When choosing bedding for your Holland Lop, consider something edible, as they will naturally want to gnaw on it. The most popular choice is a natural fiber blanket with some Timothy hay and pelleted paper.
If you choose to get a litter box, throw some Timothy hay in to allow your Holland Lop to gnaw on a snack while learning where to use the bathroom. You also may want to spread some bedding under the litter box.
Holland Lops have a variety of personalities, from shy and passive to energetic and curious. Depending on your rabbit’s unique personality, tailor the toy choices to what they’d most enjoy. Toys help your rabbits feel at home, stimulate their mind, and avoid destroying things.
Passive rabbits may enjoy chew toys like foraging cubes more than interactive toys. Rabbits are known for their teeth, and part of keeping those chompers healthy is a natural, healthy chew toy that allows them safe, comfortable engagement with the world around them.
More active rabbits have a world of toys at their disposal. Rabbits are smart creatures, so an interactive treat puzzle made for rabbits may keep them occupied for long periods of time. From toilet paper rolls to wicker balls, treat balls, a covered tunnel outside, treat sticks, and beyond, active bunnies will find enjoyment in most things you engage their mind with. The most important factor in choosing toys for your Holland Lop is gauging their interest level. If they enjoy the toy and destroy it, you’ve made a good choice. If they’re uninterested and leave it in the corner of their enclosure, it’s time to find something else.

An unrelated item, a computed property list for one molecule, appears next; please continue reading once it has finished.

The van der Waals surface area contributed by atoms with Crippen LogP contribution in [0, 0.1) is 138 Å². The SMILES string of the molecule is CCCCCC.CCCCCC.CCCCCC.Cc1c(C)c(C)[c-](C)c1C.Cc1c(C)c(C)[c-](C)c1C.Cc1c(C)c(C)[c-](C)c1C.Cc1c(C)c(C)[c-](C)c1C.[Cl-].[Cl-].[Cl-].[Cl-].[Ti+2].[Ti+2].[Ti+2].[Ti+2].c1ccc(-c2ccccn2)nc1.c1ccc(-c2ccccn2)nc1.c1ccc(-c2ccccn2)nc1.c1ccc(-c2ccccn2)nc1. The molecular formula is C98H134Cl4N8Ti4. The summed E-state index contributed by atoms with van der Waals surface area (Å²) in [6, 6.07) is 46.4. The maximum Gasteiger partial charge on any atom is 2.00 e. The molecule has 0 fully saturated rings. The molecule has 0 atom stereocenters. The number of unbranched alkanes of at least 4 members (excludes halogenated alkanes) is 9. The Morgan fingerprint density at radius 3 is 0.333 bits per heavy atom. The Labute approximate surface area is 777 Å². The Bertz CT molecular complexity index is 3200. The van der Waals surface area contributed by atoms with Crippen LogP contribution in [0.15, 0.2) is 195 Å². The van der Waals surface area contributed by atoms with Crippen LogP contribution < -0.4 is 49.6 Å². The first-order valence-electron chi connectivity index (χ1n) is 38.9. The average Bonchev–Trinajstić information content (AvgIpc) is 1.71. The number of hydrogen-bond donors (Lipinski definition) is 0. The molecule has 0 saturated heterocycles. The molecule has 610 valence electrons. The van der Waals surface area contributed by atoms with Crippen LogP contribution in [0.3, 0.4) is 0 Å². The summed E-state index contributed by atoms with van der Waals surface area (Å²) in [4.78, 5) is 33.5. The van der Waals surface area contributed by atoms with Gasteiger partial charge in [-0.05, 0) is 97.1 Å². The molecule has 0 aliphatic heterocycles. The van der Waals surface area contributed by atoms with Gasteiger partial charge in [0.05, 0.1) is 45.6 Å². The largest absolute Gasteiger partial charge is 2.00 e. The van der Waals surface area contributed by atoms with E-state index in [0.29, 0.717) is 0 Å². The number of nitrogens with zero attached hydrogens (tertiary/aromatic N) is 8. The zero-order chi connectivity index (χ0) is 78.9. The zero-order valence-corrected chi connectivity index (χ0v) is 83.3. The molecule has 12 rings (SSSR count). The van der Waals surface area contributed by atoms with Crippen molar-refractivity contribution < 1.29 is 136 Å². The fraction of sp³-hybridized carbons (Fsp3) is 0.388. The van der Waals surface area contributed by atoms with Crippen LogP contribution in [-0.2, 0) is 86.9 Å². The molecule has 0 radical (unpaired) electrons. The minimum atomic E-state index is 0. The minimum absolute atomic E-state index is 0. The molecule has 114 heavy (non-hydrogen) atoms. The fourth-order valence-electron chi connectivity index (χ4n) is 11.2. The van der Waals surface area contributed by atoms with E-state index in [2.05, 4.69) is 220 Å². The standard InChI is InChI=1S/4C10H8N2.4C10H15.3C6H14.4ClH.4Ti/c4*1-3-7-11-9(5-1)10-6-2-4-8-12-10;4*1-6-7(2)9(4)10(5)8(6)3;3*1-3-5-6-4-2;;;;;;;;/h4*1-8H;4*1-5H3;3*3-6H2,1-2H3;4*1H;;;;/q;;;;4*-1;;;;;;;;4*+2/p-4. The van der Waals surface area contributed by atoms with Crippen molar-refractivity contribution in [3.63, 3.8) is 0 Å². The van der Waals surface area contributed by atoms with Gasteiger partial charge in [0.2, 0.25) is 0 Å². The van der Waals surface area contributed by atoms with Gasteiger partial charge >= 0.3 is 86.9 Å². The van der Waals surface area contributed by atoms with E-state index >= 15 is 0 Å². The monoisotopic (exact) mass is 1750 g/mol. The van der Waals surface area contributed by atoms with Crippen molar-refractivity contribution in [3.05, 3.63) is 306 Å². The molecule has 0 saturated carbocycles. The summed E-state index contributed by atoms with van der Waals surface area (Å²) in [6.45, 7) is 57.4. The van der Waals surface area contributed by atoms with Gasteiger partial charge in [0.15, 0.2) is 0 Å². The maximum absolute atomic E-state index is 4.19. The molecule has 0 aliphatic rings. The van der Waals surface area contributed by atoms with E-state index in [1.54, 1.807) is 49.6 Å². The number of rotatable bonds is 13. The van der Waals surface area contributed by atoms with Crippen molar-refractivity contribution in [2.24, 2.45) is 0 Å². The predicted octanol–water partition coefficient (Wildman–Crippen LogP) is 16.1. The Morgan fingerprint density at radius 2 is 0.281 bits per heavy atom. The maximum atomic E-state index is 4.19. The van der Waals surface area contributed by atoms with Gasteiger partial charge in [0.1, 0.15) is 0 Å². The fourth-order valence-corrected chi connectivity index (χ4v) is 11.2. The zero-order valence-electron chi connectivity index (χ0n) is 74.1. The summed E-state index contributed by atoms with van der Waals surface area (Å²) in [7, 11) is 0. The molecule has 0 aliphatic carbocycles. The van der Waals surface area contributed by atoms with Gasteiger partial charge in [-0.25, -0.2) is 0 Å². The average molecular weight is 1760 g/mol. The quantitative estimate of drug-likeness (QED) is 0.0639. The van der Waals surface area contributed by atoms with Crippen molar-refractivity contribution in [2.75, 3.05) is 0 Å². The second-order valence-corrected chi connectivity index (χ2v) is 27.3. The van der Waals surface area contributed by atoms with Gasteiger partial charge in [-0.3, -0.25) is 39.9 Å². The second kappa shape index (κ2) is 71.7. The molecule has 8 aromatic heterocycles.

While low-maintenance animals, rabbits will need annual check-ups, vaccinations, and visits here and there to solve issues that may arise.
Holland Lops do need to be groomed semi-regularly, including their claws and fur. Get a good nail clipper and brush set (which costs about $12) to maintain their coat and nails. Beyond grooming advice and any significant health issues that need to be addressed, the only time you’ll need extra veterinary care for your Holland Lop is if you decide on spaying or neutering them.
According to the Georgia House Rabbit Society, “altered” or spayed/neutered rabbits live longer, healthier lives than their unaltered counterparts. So much so that 85% of unaltered female rabbits in a study contracted uterine cancer before the age of three. This terminal disease, as well as ovarian and mammary cancers, are essentially eliminated when choosing to spay a female rabbit.
Budgeting and Considerations
If you’ve decided to purchase a Holland Lop bunny and need a breakdown of costs, take a look below.
- Cost of the bunny: Between $25 to $400.
- Housing, bedding, and hay: Between $100 to $450 dollars a year.
- Food and treats: About $400 a year.
- Toys: About $30 a year.
- Grooming: A one-time purchase of a $12 kit.
- Vet care: Varies by state, practice, and health issue.
Holland Lop Rabbits as a Pet: Hop to It
Holland Lops remain wonderful pets for first-time rabbit owners, families with young children, or families and couples with a small living space. They don’t require much maintenance in terms of grooming and care. Most Holland Lop rabbits spend their lives happily enjoying their space and socializing with their family.
The photo featured at the top of this post is © suriyachan/Shutterstock.com